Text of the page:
London Business School
Hometown: London, UK
Undergraduate School and Major (Include Graduate School if Relevant): Jurisprudence (with law studies in Germany), University College, Oxford University
Employers and Job Titles Since Graduation:
Feb 2009 – Jan 2014, Solicitor (Associate), Freshfields Bruckhaus Deringer LLP, London
Jan 2014 – Aug 2015, Solicitor (Senior Associate), Clifford Chance Europe LLP, Paris
Recalling your own experience, what advice do you have for applicants who are preparing for either the GMAT or the GRE? Practice – a lot – under timed examination conditions.
I sat the GMAT three times before achieving my target score. I have always been good at taking exams at school and university, so the first time I sat the GMAT I didn’t look at a single practice question. I just turned up and thought that I would do well. I was wrong. The second time, I did quite a lot of practice, but was trying to fit in little revision slots between work and other commitments and I didn’t take any real-time practice papers – focusing more on the course content. It was only after this second (mediocre) performance that I realized my fundamental error. I could answer the questions; I just couldn’t answer them quickly enough. I resolved to sit down to complete two practice papers under timed conditions each day for two weeks. By the time of my third exam, my strategy and approach had improved radically and I scored 700+.
Based on your own selection process, what advice do you have for applicants who are trying to draw up a list of target schools to which to apply? I think this is a really personal decision.
Most people have partners/families/jobs to accommodate as well as their MBA ambition.
I would also say that, regarding the top schools, each application is different. The forms and questions take a lot of time and they cost money. I had a Plan A and a Plan B and was planning to work through my few target schools depending on rejections. I didn’t want to cast the net too widely because I knew what I wanted. It wasn’t about an MBA at any cost, but about the right MBA.
What advice do you have for applicants in actually applying to a school, writing essays, doing admission interviews, and getting recommenders to write letters on your behalf? Be honest.
From my experience, interviewers want to hear about your honest and genuine experiences. Particularly with the essays, there isn’t necessarily a right or wrong answer. I think that the schools are simply trying to get an idea of who you are and whether you would be a good fit. A simple tip would be to write clearly and concisely wherever possible – I think it always helps to use plain, direct English. Maybe ask a friend whose opinion you value to read your essays and listen to their feedback.
Asking recommenders to write letters on your behalf can feel awkward (particularly when you are asking a current employer and your request is tantamount to handing in your notice!). That said, potential referees seem to appreciate an honest and direct approach and, in turn, are likely to give honest, and (hopefully) positive feedback.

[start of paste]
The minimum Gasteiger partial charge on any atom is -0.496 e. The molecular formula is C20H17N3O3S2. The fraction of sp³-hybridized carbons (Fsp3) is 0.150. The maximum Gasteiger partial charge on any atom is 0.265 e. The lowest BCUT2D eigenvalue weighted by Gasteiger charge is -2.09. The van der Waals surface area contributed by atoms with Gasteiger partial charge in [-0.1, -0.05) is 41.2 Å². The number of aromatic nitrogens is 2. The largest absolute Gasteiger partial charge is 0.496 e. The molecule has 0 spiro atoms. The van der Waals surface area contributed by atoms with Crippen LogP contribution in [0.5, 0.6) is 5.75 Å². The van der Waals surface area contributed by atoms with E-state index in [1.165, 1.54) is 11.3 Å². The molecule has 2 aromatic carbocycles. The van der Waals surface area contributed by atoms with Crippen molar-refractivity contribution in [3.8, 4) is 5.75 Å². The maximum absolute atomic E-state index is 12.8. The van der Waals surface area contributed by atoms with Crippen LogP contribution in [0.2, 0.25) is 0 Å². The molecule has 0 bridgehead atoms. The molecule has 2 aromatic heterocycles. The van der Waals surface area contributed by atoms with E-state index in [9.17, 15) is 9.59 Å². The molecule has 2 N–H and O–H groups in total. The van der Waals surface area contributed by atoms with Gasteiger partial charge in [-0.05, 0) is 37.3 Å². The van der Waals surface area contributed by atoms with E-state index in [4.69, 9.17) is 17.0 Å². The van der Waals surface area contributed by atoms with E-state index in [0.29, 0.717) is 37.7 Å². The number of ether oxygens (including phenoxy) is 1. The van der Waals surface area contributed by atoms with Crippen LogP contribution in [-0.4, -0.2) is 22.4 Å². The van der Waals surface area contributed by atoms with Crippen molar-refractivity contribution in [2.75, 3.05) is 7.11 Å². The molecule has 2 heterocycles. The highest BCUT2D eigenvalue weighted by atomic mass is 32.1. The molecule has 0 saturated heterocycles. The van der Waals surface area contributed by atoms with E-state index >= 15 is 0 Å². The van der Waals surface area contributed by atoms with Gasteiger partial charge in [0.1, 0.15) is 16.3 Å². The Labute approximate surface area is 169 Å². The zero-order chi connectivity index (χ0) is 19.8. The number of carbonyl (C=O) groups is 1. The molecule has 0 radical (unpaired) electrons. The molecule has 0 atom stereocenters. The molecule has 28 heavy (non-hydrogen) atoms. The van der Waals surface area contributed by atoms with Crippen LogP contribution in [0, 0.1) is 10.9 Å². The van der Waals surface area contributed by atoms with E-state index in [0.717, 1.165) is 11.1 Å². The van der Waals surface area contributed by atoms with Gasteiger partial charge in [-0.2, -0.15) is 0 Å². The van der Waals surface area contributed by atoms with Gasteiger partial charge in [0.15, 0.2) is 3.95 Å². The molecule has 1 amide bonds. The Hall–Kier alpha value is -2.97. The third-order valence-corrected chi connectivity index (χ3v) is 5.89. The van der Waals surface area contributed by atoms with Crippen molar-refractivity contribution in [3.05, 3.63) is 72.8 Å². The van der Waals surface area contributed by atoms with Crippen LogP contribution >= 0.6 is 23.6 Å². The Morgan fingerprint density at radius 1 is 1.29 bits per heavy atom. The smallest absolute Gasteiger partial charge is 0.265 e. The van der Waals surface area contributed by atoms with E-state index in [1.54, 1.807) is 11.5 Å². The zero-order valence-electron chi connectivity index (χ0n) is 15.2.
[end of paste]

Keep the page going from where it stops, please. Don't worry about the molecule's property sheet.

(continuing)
What led you to choose this program for your full-time MBA? Essentially I chose this programme because London Business School is a leading MBA programme offered by a leading school. More specifically London Business School appealed to me because of its focus on finance.
In addition, London Business School’s geographic location provides a great set for business study. I chose London Business School because it will provide me with fantastic opportunities to build upon my existing contacts within London and to develop further relationships with the financial institutions and businesses located there.
Beyond business, though intrinsically linked, London’s cultural opportunities remain attractive for obvious reasons. A London based MBA was also the right choice for my family.
What would you ultimately like to achieve before you graduate? Fundamentally, I want to develop a comprehensive skill-set that will enable me to build a long-term career in banking or private equity. My legal training developed critical thinking and transaction management skills, but I lack formal experience of quantitative analysis. A London Business School MBA will teach me quantitative skills in a pure academic sense, but also through practical application to real and relevant scenarios that, I hope, will provide a platform to a future career in finance.
In addition, I also hope: (i) to develop a network of great contacts from my fellow students and the people we will meet through association with London Business School; (ii) to gain relevant commercial experience through placements and internships; and (iii) generally, to have a once-in-a-lifetime adventure that will challenge me, both personally and professionally.